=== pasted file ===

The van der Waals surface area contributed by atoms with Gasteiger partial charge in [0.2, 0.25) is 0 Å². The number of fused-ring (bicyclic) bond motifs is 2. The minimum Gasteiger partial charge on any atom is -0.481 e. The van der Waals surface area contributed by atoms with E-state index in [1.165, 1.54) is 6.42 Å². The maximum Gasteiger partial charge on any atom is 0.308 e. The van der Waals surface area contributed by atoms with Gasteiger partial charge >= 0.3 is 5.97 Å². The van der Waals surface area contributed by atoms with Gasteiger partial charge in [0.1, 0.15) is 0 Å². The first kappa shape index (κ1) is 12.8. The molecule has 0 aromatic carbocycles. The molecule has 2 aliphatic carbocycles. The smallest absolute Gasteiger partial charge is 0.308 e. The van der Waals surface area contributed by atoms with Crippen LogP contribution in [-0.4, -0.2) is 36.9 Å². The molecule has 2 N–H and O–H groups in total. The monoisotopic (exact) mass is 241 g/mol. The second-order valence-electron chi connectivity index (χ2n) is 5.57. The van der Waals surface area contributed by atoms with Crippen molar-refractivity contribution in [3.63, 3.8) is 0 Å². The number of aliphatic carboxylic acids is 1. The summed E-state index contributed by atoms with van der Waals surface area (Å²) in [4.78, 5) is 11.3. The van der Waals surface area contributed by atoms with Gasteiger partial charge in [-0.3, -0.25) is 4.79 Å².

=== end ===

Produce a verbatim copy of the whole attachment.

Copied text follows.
The van der Waals surface area contributed by atoms with Gasteiger partial charge in [0.2, 0.25) is 0 Å². The number of fused-ring (bicyclic) bond motifs is 2. The minimum Gasteiger partial charge on any atom is -0.481 e. The van der Waals surface area contributed by atoms with E-state index in [1.165, 1.54) is 6.42 Å². The maximum Gasteiger partial charge on any atom is 0.308 e. The van der Waals surface area contributed by atoms with Gasteiger partial charge >= 0.3 is 5.97 Å². The van der Waals surface area contributed by atoms with Gasteiger partial charge in [0.1, 0.15) is 0 Å². The first kappa shape index (κ1) is 12.8. The molecule has 0 aromatic carbocycles. The molecule has 2 aliphatic carbocycles. The smallest absolute Gasteiger partial charge is 0.308 e. The van der Waals surface area contributed by atoms with Crippen LogP contribution in [-0.4, -0.2) is 36.9 Å². The molecule has 2 N–H and O–H groups in total. The monoisotopic (exact) mass is 241 g/mol. The second-order valence-electron chi connectivity index (χ2n) is 5.57. The van der Waals surface area contributed by atoms with Crippen molar-refractivity contribution in [3.63, 3.8) is 0 Å². The number of aliphatic carboxylic acids is 1. The summed E-state index contributed by atoms with van der Waals surface area (Å²) in [4.78, 5) is 11.3. The van der Waals surface area contributed by atoms with Gasteiger partial charge in [-0.3, -0.25) is 4.79 Å².